Gentle Pressure

If you want something to improve, you’ll need pressure. In physics, pressure is expressed as “Force per unit area”: P=F/A. Pressure is usually a continuous, ongoing amount of force. The word “pressure” is a long-term, intense effort.


  • “I have high blood pressure.”
  • “Stop pressuring me.”
  • “She was pressuring him to quit.”
  • “The daily pressure of his job was starting to wear on him.”
  • "You should apply pressure to the wound to stop the bleeding.”


How does pressure apply to change? When you intend to lead change, you must commit to act (by applying force) over a longer period. It’s this commitment to action that creates the difference.


The best type of gentle pressure is created by the presence of metrics. If you are serious about improvement, you must attach some numbers to the effort to ensure your results. Creating pressure is required to generate change. This is why the education system creates standards for retention and performance. A grade of 93 to 100 percent is an A; 85 to 92 is a B; and so on until you reach 65, the lowest score you can receive and still pass a course. These metrics create pressure.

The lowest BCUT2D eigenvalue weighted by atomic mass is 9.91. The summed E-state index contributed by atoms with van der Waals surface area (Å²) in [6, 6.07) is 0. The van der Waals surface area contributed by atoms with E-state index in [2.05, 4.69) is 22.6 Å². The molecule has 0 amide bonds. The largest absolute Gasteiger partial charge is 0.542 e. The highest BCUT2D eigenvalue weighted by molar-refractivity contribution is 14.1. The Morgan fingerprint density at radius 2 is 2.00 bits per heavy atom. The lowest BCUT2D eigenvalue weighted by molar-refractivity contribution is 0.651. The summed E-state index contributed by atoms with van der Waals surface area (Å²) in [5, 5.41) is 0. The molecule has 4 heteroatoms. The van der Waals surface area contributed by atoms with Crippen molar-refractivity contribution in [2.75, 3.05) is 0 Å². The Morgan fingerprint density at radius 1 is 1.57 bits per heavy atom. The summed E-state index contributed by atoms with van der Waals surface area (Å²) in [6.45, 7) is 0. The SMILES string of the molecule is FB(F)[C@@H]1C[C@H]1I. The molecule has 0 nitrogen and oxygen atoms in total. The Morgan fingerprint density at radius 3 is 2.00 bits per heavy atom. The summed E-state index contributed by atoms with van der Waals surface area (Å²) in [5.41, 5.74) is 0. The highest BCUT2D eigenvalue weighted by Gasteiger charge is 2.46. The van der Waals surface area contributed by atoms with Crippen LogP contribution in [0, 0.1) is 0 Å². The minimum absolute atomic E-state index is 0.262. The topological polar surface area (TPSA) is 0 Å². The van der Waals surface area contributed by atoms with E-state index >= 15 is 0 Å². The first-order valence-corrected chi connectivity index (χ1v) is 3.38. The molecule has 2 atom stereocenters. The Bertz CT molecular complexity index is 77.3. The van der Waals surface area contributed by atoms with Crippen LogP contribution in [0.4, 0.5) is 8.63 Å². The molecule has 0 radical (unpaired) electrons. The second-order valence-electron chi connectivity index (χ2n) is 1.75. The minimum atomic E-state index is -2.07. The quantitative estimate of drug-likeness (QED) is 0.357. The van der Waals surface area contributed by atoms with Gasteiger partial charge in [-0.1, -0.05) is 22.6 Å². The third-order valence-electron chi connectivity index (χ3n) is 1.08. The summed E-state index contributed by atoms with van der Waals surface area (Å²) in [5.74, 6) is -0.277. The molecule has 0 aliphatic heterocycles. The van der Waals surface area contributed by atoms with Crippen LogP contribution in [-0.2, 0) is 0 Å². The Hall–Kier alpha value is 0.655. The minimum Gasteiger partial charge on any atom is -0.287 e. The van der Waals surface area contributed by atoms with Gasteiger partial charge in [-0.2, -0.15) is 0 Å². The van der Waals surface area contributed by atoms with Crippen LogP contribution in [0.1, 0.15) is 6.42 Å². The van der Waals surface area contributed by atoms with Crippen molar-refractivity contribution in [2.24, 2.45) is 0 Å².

If you want to be accepted at Harvard University, you’ll need an SAT score of at least 1460 (among many other measurable criteria). When a Harvard-bound student takes the SAT, that number creates the pressure to perform during the test. 


Pressure is expressed and measured in many ways. There’s water pressure, air pressure, atmospheric pressure, surface pressure, etc. In all cases, these pressures are expressed as a unit of force. In other words, we can ask and answer: how much force is being applied? 

  • We measure a tire’s air pressure in pounds.
  • Blood pressure measures how much pressure is exerted by blood while flowing through the blood vessels. 


Now let me ask you, as you read this:

  1. What are you trying to change that has thus far been unsuccessful?
  2. What metrics have you applied to the process?
  3. Where’s the pressure?
  4. What do you think is the next step?


Change improvement requires pressure. Pressure is best generated by the measurement of a metric. Reconsider any area that has stubbornly refused growth and re-examine your use of metrics. This could be the beginning of that growth you’ve been looking for!


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